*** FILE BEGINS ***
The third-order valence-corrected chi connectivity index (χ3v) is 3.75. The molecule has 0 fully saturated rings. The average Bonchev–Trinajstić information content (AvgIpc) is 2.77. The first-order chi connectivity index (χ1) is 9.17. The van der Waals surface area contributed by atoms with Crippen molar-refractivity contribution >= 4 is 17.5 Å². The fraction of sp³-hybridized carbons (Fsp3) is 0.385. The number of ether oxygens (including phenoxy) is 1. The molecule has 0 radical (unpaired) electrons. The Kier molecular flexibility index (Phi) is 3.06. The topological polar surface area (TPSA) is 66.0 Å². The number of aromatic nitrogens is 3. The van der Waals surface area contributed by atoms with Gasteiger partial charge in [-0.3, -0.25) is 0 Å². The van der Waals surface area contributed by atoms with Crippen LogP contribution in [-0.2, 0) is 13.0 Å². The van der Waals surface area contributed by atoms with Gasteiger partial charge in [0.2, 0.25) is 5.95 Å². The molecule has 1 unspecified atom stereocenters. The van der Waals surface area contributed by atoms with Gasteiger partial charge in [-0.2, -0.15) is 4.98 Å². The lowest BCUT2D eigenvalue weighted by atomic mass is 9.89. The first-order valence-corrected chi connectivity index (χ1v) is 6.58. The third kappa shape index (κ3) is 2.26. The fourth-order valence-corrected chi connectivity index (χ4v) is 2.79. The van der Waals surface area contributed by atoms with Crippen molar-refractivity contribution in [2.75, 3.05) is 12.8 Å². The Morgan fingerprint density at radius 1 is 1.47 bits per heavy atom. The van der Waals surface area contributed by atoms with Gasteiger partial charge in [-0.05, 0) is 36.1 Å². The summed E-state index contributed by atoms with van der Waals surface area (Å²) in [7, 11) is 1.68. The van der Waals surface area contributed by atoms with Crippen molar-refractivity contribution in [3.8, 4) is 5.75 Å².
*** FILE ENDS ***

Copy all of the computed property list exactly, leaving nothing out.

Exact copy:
The third-order valence-corrected chi connectivity index (χ3v) is 3.75. The molecule has 0 fully saturated rings. The average Bonchev–Trinajstić information content (AvgIpc) is 2.77. The first-order chi connectivity index (χ1) is 9.17. The van der Waals surface area contributed by atoms with Crippen molar-refractivity contribution >= 4 is 17.5 Å². The fraction of sp³-hybridized carbons (Fsp3) is 0.385. The number of ether oxygens (including phenoxy) is 1. The molecule has 0 radical (unpaired) electrons. The Kier molecular flexibility index (Phi) is 3.06. The topological polar surface area (TPSA) is 66.0 Å². The number of aromatic nitrogens is 3. The van der Waals surface area contributed by atoms with Gasteiger partial charge in [-0.3, -0.25) is 0 Å². The van der Waals surface area contributed by atoms with Crippen LogP contribution in [-0.2, 0) is 13.0 Å². The van der Waals surface area contributed by atoms with Gasteiger partial charge in [0.2, 0.25) is 5.95 Å². The molecule has 1 unspecified atom stereocenters. The van der Waals surface area contributed by atoms with Gasteiger partial charge in [-0.2, -0.15) is 4.98 Å². The lowest BCUT2D eigenvalue weighted by atomic mass is 9.89. The first-order valence-corrected chi connectivity index (χ1v) is 6.58. The third kappa shape index (κ3) is 2.26. The fourth-order valence-corrected chi connectivity index (χ4v) is 2.79. The van der Waals surface area contributed by atoms with Crippen molar-refractivity contribution in [2.75, 3.05) is 12.8 Å². The Morgan fingerprint density at radius 1 is 1.47 bits per heavy atom. The van der Waals surface area contributed by atoms with Gasteiger partial charge in [-0.05, 0) is 36.1 Å². The summed E-state index contributed by atoms with van der Waals surface area (Å²) in [7, 11) is 1.68. The van der Waals surface area contributed by atoms with Crippen molar-refractivity contribution in [3.8, 4) is 5.75 Å².